Fredericksburg police investigate the scene where Grace Mann was found dead in April. Steven Vander Briel, 30, was arrested and charged with first-degree murder. (Peter Cihelka/Free Lance-Star via AP)

The president of the University of Mary Washington strongly denied allegations that the school failed to act on threats against members of a campus feminist group on the instant-messaging app Yik Yak.

Richard V. Hurley also wrote, in a letter made public this week, that the school had no evidence that those threats played a role in the April killing of student Grace Rebecca Mann, who was a leader of Feminists United on Campus.

Her housemate, Steven Vander Briel, has been charged with first-degree murder in the 20-year-old’s slaying, but police have not released a motive in the case. She was from McLean.

The Fredericksburg school released the letter after members of Feminists United announced at a news conference in May they were filing a federal complaint about the school, saying they had repeatedly asked school officials to do something about the threats and felt unsafe on campus. Some of the messages threatened rape or killing members of the group after they took positions on hot-button campus issues.

Grace Rebecca Mann (Courtesy of Grace Rebecca Mann’s family/Courtesy of Grace Rebecca Mann’s family)

But Hurley wrote in his letter that the school had met the threats “head on” and that Feminists United and its backers had “recklessly publicized” the complaint.

“The primary premise of the complaint is that UMW ‘ignored’ students’ concerns regarding comments made on the social media app Yik Yak,” Hurley wrote. “That allegation is demonstrably false.”

Hurley contended that he met with members of Feminists United to discuss their concerns and consulted with legal counsel on what actions the school could take to limit Yik Yak’s impact on campus. He also wrote that school officials had an open dialogue about sexual assault with students and provided security for one member of Feminists United following a threat.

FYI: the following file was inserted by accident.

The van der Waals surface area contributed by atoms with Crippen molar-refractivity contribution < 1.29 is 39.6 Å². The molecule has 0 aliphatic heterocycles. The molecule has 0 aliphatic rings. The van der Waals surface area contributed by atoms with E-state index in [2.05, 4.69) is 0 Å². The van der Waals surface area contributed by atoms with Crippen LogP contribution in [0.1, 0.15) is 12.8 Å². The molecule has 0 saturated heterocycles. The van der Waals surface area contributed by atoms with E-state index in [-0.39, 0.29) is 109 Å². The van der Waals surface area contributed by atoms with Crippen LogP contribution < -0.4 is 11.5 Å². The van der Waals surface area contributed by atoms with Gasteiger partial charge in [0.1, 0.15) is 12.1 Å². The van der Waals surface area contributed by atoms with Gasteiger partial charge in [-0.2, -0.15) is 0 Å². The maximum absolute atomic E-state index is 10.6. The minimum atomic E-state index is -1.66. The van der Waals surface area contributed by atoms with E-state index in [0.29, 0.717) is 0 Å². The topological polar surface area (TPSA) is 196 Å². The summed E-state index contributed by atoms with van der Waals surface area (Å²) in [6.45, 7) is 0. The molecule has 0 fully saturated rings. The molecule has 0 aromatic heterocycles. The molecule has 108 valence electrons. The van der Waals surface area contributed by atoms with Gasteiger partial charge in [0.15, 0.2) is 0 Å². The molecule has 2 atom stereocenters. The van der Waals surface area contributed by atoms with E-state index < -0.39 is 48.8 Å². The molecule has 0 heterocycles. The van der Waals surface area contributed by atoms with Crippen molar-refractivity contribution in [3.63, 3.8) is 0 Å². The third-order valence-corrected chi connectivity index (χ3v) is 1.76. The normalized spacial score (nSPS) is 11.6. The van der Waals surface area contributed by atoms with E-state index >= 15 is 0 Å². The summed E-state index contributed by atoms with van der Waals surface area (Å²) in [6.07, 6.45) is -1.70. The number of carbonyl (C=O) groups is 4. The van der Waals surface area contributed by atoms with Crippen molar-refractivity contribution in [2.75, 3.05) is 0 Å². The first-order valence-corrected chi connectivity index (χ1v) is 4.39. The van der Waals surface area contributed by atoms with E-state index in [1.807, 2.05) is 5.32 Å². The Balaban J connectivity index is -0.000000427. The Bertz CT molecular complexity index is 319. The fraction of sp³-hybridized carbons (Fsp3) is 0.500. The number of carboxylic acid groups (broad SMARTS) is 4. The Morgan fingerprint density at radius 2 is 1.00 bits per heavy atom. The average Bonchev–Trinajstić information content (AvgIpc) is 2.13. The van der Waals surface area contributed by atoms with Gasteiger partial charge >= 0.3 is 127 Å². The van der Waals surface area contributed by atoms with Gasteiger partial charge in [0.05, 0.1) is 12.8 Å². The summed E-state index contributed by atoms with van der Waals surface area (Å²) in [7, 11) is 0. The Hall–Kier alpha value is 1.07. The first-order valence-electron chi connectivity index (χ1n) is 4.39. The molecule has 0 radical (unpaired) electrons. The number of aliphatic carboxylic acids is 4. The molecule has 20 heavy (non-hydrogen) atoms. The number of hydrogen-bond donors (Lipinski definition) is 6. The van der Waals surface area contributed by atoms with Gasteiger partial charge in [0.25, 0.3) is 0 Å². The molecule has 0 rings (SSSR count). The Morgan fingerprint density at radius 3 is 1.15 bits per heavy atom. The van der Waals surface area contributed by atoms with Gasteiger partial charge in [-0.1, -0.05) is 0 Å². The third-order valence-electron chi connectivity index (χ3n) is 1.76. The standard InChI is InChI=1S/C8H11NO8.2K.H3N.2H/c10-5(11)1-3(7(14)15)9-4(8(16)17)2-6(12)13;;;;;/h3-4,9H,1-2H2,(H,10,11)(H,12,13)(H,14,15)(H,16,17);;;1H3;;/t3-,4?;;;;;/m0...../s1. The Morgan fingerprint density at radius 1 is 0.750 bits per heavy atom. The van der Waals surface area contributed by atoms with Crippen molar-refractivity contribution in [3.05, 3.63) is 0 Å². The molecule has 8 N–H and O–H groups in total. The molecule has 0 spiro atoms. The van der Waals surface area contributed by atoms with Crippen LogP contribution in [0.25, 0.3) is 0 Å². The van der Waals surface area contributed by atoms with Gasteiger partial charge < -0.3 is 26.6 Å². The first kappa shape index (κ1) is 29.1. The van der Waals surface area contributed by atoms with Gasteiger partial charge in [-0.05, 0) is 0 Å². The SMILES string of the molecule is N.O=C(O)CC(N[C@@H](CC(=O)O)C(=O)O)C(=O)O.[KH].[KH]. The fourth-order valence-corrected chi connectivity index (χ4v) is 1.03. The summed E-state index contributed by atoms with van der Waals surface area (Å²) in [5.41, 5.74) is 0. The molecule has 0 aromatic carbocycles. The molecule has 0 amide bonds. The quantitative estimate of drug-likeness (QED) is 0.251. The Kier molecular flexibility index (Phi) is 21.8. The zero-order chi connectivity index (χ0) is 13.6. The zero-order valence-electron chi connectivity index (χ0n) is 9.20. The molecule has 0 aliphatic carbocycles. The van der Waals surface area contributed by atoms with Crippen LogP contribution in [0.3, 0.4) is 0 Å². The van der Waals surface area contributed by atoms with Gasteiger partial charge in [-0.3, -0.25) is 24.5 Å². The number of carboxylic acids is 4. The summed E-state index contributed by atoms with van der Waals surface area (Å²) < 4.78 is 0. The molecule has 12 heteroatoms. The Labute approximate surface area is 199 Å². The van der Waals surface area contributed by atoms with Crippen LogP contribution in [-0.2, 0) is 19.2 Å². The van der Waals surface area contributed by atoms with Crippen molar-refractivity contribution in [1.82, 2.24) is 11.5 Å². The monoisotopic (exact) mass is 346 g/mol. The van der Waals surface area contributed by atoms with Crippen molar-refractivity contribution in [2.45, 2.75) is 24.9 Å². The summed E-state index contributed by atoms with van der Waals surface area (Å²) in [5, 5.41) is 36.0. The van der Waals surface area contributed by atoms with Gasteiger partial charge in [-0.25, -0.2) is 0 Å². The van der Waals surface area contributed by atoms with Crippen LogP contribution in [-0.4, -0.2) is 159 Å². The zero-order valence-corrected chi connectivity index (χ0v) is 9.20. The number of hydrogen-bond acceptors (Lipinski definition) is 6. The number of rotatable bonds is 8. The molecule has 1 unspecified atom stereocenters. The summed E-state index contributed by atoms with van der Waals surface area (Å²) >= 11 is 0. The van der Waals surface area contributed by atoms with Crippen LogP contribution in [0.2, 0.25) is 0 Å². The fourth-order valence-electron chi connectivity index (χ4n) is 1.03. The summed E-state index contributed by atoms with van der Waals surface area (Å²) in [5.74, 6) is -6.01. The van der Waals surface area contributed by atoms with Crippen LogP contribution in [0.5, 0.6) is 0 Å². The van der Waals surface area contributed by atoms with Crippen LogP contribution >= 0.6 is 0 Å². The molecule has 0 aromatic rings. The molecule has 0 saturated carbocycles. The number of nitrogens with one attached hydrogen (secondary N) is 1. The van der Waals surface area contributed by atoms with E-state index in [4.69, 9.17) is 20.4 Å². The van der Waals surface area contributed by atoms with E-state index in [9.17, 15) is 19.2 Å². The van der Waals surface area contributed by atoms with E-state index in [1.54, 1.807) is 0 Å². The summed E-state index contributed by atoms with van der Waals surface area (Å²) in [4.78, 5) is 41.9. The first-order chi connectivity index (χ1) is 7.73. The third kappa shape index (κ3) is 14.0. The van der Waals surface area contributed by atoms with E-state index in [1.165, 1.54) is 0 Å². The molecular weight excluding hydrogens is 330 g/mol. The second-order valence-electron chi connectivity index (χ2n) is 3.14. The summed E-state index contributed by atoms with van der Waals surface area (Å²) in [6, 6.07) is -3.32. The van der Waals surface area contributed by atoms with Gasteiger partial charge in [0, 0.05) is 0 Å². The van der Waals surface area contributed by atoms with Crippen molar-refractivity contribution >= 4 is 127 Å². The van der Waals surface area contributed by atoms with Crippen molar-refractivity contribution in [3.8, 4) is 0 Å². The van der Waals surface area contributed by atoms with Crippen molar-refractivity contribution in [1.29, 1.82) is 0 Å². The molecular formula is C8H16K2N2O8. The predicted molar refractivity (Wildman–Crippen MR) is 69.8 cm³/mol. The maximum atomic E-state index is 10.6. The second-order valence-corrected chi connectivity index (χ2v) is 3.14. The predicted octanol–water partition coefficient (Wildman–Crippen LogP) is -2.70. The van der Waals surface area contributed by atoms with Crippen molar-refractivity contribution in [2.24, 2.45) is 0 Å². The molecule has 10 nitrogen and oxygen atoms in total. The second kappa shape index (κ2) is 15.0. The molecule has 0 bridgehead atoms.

Hurley wrote that the school has to weigh students’ First Amendment rights, so an outright ban on Yik Yak on campus was not an option.

Debra S. Katz, an attorney for Feminists United, rejected Hurley’s contention that the school did all it could to handle the threats. She said the university did little. “I find it quite disconcerting that President Hurley seems not to understand the university’s obligation . . . to provide a campus that is free of threats via anonymous posts,” Katz said.

Yik Yak allows anyone within a particular geographic area to post anonymous messages that can be seen by other users of the app. Feminists United said the threats were posted after members of the group came out against a proposal to allow Greek life on campus and wrote an op-ed about a chant by members of the rugby team about having sex with a dead prostitute.

Vander Briel was a member of the rugby team during his first stint at the school in the mid-2000s. Hurley wrote that Vander Briel was not currently a member of the team and that it did not appear he was friends with members of the current team.

Hurley wrote that the university has not received any evidence of direct threats against Mann on Yik Yak or reports that Vander Briel demonstrated threatening or inappropriate behavior since he began taking classes again during the spring semester.

During a May news conference, an attorney for Feminists United called on police to explore whether there was a connection between Mann’s killing and the threats posted on Yik Yak. Soon after, police filed search warrants to look at Vander Briel’s social media accounts.